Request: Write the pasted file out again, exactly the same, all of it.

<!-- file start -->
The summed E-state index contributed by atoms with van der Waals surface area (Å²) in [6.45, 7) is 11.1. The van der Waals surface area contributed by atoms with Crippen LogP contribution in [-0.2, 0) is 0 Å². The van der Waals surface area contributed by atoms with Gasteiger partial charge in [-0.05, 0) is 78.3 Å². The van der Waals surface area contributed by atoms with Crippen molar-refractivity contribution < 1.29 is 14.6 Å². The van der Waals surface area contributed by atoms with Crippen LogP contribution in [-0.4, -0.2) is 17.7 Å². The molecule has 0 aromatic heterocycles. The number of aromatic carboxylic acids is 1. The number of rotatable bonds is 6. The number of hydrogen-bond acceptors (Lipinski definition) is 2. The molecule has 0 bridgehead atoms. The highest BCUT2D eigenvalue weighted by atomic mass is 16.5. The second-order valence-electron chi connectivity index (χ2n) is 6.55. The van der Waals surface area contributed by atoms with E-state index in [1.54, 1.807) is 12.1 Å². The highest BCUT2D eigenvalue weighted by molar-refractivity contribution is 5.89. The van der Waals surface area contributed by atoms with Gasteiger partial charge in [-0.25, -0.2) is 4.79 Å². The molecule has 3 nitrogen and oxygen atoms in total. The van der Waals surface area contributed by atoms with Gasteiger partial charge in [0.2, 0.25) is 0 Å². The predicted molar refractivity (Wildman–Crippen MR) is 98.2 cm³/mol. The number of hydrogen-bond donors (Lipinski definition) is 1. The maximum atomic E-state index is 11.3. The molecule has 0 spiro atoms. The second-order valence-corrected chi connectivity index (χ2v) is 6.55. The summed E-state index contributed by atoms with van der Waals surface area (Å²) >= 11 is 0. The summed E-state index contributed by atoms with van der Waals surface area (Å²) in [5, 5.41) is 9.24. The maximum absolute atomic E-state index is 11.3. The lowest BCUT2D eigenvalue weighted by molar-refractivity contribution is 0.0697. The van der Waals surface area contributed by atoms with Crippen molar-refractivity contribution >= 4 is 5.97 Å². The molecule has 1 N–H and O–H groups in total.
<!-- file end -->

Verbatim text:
The summed E-state index contributed by atoms with van der Waals surface area (Å²) in [6.45, 7) is 11.1. The van der Waals surface area contributed by atoms with Crippen LogP contribution in [-0.2, 0) is 0 Å². The van der Waals surface area contributed by atoms with Gasteiger partial charge in [-0.05, 0) is 78.3 Å². The van der Waals surface area contributed by atoms with Crippen molar-refractivity contribution < 1.29 is 14.6 Å². The van der Waals surface area contributed by atoms with Crippen LogP contribution in [-0.4, -0.2) is 17.7 Å². The molecule has 0 aromatic heterocycles. The number of aromatic carboxylic acids is 1. The number of rotatable bonds is 6. The number of hydrogen-bond acceptors (Lipinski definition) is 2. The molecule has 0 bridgehead atoms. The highest BCUT2D eigenvalue weighted by atomic mass is 16.5. The second-order valence-electron chi connectivity index (χ2n) is 6.55. The van der Waals surface area contributed by atoms with E-state index in [1.54, 1.807) is 12.1 Å². The highest BCUT2D eigenvalue weighted by molar-refractivity contribution is 5.89. The van der Waals surface area contributed by atoms with Gasteiger partial charge in [-0.25, -0.2) is 4.79 Å². The molecule has 3 nitrogen and oxygen atoms in total. The van der Waals surface area contributed by atoms with Gasteiger partial charge in [0.2, 0.25) is 0 Å². The predicted molar refractivity (Wildman–Crippen MR) is 98.2 cm³/mol. The number of hydrogen-bond donors (Lipinski definition) is 1. The maximum atomic E-state index is 11.3. The molecule has 0 spiro atoms. The second-order valence-corrected chi connectivity index (χ2v) is 6.55. The summed E-state index contributed by atoms with van der Waals surface area (Å²) >= 11 is 0. The summed E-state index contributed by atoms with van der Waals surface area (Å²) in [5, 5.41) is 9.24. The maximum absolute atomic E-state index is 11.3. The lowest BCUT2D eigenvalue weighted by molar-refractivity contribution is 0.0697. The van der Waals surface area contributed by atoms with Crippen molar-refractivity contribution >= 4 is 5.97 Å². The molecule has 1 N–H and O–H groups in total.